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“The joy of building – and riding – a bike”
Published: 20th August 2019
Written by: James Marr
by Paul Bouscarle
It never occurred to me that I could build my own bike until my friend Jerry told me about a couple he’d met whilst cycling in Italy who had built bikes from bamboo. We moved rapidly from that chat – and a quick phone call to James Marr of the Bamboo Bicycle Club in London – to a plan to undertake a 1,000-mile charity ride through Italy following the route of the 1955 Mille Miglia car race.
Building the bikes with James’ guidance in his London workshop was a truly rewarding experience – it seems mad to think that a novice can do this, but it works and it’s great fun. At the end of the second day the three of us who attended the workshop together had rigid but unfinished bamboo bike frames, which we took home for filling, smoothing, painting and lacquering. Having ordered the parts from James, we then returned to the workshop for a day’s assembly. We’d built our own bikes!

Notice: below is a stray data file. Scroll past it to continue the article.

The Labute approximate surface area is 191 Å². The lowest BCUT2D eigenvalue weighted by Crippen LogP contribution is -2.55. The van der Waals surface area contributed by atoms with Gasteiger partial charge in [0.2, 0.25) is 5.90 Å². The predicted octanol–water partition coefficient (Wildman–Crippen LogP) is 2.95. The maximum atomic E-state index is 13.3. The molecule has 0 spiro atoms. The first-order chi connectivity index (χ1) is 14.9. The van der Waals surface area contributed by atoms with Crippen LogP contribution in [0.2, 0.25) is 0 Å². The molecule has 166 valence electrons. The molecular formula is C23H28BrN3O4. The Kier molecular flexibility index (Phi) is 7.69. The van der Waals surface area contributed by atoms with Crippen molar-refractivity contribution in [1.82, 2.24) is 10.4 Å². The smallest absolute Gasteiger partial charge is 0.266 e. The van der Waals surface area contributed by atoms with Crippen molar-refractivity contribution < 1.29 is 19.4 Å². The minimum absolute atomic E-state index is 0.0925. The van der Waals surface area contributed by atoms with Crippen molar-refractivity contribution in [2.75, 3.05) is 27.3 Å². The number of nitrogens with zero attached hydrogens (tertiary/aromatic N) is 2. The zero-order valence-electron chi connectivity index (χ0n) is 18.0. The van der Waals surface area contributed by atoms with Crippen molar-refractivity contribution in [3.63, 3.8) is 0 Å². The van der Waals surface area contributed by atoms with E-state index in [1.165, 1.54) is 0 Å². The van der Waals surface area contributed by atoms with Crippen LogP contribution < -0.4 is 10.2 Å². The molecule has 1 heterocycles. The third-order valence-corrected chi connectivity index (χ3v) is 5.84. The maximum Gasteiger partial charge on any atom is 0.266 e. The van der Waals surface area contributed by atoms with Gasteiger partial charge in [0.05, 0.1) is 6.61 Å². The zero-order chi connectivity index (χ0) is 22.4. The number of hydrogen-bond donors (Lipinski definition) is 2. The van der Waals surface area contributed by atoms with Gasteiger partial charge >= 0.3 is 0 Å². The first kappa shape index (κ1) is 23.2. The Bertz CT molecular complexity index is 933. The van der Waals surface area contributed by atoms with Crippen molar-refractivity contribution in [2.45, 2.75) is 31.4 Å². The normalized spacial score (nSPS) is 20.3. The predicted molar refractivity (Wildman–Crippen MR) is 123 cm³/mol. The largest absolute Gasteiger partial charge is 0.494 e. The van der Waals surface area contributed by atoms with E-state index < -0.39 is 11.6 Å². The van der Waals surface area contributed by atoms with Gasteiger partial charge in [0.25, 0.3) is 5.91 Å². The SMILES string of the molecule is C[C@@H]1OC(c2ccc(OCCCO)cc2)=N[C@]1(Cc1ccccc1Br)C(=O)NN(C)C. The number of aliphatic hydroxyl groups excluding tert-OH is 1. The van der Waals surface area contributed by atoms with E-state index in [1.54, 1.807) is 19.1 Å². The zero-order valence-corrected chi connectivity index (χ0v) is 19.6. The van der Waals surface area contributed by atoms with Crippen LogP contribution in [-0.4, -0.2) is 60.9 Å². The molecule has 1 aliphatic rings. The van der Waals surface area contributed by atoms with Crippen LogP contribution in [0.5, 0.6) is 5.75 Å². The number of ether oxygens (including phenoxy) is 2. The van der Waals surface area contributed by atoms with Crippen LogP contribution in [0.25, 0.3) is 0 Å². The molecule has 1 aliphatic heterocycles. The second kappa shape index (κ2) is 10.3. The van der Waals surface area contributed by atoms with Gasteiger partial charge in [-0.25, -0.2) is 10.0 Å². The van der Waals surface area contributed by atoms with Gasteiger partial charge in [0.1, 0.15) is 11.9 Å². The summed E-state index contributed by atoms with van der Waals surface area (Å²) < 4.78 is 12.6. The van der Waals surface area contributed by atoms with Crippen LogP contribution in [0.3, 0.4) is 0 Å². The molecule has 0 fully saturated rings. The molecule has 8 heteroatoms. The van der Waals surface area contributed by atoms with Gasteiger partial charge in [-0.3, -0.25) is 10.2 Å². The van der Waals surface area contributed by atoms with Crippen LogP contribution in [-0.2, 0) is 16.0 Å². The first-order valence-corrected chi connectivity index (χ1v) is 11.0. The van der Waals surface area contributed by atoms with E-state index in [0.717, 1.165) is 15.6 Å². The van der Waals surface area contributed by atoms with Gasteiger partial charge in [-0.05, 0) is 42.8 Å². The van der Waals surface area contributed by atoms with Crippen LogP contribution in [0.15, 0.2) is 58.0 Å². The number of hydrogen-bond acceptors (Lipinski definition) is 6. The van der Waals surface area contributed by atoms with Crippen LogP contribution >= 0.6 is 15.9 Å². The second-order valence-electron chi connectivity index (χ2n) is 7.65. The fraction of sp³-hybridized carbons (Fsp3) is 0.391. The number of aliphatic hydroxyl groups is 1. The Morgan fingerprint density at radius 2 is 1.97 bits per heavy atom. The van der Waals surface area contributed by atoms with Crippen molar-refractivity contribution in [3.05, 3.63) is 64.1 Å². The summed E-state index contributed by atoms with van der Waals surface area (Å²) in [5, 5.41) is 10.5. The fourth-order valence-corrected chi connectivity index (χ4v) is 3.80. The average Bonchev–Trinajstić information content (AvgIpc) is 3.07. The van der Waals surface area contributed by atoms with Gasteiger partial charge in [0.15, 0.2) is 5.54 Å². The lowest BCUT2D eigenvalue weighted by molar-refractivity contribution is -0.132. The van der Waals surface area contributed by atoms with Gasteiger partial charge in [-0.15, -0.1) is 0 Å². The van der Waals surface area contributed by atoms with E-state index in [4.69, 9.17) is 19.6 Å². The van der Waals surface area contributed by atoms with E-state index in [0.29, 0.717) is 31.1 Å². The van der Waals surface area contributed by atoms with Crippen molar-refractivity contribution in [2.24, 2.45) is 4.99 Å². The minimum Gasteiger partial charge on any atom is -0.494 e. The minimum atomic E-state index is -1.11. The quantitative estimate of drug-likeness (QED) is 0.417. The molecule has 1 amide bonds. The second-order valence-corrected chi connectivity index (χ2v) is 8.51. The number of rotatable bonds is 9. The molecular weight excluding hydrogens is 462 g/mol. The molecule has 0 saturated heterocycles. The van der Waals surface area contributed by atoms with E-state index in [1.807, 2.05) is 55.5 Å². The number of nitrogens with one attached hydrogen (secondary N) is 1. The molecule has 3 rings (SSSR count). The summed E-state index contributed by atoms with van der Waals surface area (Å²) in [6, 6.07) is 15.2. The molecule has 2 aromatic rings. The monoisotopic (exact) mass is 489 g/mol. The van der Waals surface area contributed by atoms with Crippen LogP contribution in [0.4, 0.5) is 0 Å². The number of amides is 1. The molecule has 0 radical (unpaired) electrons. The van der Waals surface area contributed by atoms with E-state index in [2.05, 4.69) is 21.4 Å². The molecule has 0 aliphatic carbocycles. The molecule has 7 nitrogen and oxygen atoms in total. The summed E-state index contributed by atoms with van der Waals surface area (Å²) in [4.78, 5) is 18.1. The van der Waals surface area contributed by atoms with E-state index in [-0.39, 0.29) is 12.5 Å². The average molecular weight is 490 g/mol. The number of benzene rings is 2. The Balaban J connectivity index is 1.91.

There was nothing in the workshop build that was difficult – you just have to work carefully and methodically and, most importantly, listen to James’ advice. He’s helped hundreds of folk like us build their own bikes, so he knows every trick in the book. Your bike is built in a jig set to your precise frame size, which James works out once you’ve given him your vital statistics.
You start off my choosing your bamboo, for size and colour. I went for a mottled front triangle and a dark brown rear triangle, just to be different – most of the bamboo is the regular, lighter cane colour. I chose orange Hope hubs and other orange Hope finishing kit, which sets off the dark bamboo beautifully. To complete the Che Guevara look, I sourced camouflage bar tape and a camo Charge Spoon saddle.
On James’ recommendation, we all went for Hope touring wheels, Sram 1 x 11 gearing, disc brakes and a Condor carbon fork. The bike looks a million dollars and rides beautifully: the combination of the bamboo frame and the carbon fork gives the smoothest possible ride on a road bike. I’d say that it’s even smoother than my steel framed Condor Fratello: that’s high praise indeed!
Along with fellow bamboosters Jerry and Paul, I trialled my bamboo bike in the Pyrenees, where it took all kinds of terrain in its stride. It was comfortable on the rough stuff, rock-solid on the fast descents and light enough for some pretty tough climbs. There is no better all-round bike.
Now all I need to do is to start training for those nasty Apennine climbs…..